267     unmounted partition you chose to resize. Here's how I did it for my system.
268     </p>
270     <impo> Make sure that the operations you want to do on your partition are
271     supported by parted! </impo>
273     <p> Get tomsrtbt boot/root disk (free of charge) from <uri>
274     http://freshmeat.net/tomsrtbt" </uri>, create a floppy as suggested in the
275     Documentation that accompanies the software package and insert a new floppy in
276     the drive for the next step. </p>
278     <note> Note again that Linux is synonym of "There's one more way to do it". Your
279     objective is to run parted on an unmounted partition so it can do its work. You
280     might use some other boot/root diskset other than tomsrtbt. You might not even
281     need to do this step at all, that is only umount the filesystem you want to
282     repartition in your Linux session and run parted on it. </note>
284     <pre caption="Utility disk creation">
285     # <i>mkfs.minix /dev/fd0</i>
286     480 inodes
287     1440 blocks
288     Firstdatazone=19 (19)
289     Zonesize=1024
290     Maxsize=268966912
291     </pre>
293     We will now proceed with the build of parted. If it's not already downloaded and untarred, do so now and cd into the corresponding directory. Now run the following set of commands to build the utility and copy it to your floppy disk.
295     <pre caption="Building the utility floppy">
296     # <i> mkdir /floppy; mount -t minix /dev/fd0 /floppy &amp;&amp;
297     export CFLAGS="-O3 -pipe -fomit-frame-pointer -static" &amp;&amp; ./configure
298     &amp;&amp; make &amp;&amp; cp parted/parted /floppy &amp;&amp; umount /floppy </i>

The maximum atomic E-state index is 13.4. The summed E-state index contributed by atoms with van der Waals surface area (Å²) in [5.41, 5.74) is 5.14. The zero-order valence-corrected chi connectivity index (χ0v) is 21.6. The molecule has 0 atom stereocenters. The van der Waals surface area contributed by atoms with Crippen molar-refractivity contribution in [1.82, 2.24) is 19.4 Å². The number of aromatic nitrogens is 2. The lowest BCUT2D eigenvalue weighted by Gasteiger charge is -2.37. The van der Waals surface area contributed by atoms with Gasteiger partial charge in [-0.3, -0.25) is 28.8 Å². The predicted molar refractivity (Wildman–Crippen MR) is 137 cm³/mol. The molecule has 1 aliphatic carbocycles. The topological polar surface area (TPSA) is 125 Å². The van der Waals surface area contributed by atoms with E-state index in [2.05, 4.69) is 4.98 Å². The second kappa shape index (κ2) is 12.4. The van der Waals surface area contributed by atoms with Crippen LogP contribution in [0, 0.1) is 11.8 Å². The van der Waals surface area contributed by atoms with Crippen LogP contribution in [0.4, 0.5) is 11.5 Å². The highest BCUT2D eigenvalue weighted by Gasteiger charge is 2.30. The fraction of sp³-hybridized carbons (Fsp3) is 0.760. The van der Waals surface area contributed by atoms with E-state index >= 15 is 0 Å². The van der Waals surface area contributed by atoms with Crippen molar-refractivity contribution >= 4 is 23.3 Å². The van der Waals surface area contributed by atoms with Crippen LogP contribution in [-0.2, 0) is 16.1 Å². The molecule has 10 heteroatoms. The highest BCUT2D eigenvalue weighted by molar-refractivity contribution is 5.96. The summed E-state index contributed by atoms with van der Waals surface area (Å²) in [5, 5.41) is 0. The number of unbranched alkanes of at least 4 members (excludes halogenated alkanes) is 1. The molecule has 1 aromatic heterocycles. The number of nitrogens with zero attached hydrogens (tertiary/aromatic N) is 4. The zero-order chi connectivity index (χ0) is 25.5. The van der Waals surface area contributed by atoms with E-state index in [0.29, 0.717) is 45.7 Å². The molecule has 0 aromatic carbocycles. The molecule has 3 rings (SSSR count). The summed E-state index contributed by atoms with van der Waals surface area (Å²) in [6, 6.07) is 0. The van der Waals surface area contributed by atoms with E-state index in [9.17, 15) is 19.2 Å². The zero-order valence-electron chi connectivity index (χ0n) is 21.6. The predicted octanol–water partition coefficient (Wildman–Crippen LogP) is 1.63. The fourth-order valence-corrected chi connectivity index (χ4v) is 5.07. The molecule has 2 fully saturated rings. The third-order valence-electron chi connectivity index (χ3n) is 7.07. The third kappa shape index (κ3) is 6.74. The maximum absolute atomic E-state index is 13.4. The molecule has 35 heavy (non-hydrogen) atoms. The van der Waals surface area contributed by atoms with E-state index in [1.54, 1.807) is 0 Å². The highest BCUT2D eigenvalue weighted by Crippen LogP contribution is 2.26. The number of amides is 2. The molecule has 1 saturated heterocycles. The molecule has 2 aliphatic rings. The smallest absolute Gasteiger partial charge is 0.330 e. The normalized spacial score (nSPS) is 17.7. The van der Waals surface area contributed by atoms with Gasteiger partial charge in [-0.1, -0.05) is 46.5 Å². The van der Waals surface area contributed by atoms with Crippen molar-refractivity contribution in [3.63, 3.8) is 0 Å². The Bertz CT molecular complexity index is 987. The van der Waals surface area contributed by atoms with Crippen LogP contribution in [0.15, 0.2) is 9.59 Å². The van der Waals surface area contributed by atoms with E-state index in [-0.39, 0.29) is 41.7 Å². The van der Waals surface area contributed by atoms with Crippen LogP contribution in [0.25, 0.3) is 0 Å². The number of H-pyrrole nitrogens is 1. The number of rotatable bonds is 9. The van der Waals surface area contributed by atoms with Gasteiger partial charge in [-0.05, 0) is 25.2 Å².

299     </pre>
301     <p>
302     Congratulations, you are ready to reboot and resize your partition. Do this only
303     after taking a quick look at the parted documentation on the GNU website. The
304     resize should take under 30 minutes for the largest hard-drives, be patient.
305     Reboot your system with the tomsrtbt boot disk (just pop it inside), and once
306     you are logged in, switch the disk in the drive with your utility disk we have
307     created above and type mount /dev/fd0 /floppy to have parted under /floppy.
308     There you go. Run parted and you will be able to resize your partition. Once
309     this lenghty process done, we are ready to have the real fun, by installing
310     gentoo. Reboot back into your old Linux system for now. Drive youwish to operate
311     on is the drive containing the partition we want to resize. For example, if we
312     want to resize /dev/hda3, the drive is /dev/hda </p>
314     <pre caption="Commands to run once logged into tomsrtbt system">
315     # <i>mount /dev/fd0 /floppy </i>
316     # <i>cd /floppy; ./parted [drive you wish to operate on]</i>
317     (parted) <i> print </i>
318     Disk geometry for /dev/hdb: 0.000-9787.148 megabytes
319     Disk label type: msdos
320     Minor Start End Type Filesystem Flags
321     1 0.031 2953.125 primary ntfs
322     3 2953.125 3133.265 primary linux-swap
323     2 3133.266 5633.085 primary ext3
324     4 5633.086 9787.148 extended
325     5 5633.117 6633.210 logical
326     6 6633.242 9787.148 logical ext3
327     (parted) <i> help resize </i>
328     resize MINOR START END resize filesystem on partition MINOR
330     MINOR is the partition number used by Linux. On msdos disk labels, the
331     primary partitions number from 1-4, and logical partitions are 5
332     onwards.
333     START and END are in megabytes
334     (parted) <i> resize 2 3133.266 4000.000 </i>
335     </pre>
337     <impo> Be patient! The computer is working! Just look at the hardware LED on
338     your case to see that it is really working. This should take between 2 and 30
339     minutes. </impo>
341     <p>Once you have resized, boot back into your old linux as described. Then go to
342 swift 1.7 <uri link="/doc/en/gentoo-x86-install.xml">http://www.gentoo.org/doc/en/gentoo-x86-install.xml</uri> and follow steps 6 through 17. Don't forget to create the <path>/mnt/gentoo</path> directory before proceeding with step 7. In step 8 you have to download the requested stage-tarball as we're not working from a LiveCD.
343 drobbins 1.1
345     Enjoy!
346     </p>
347     </body>
348     </section>
349     </chapter>
350     </guide>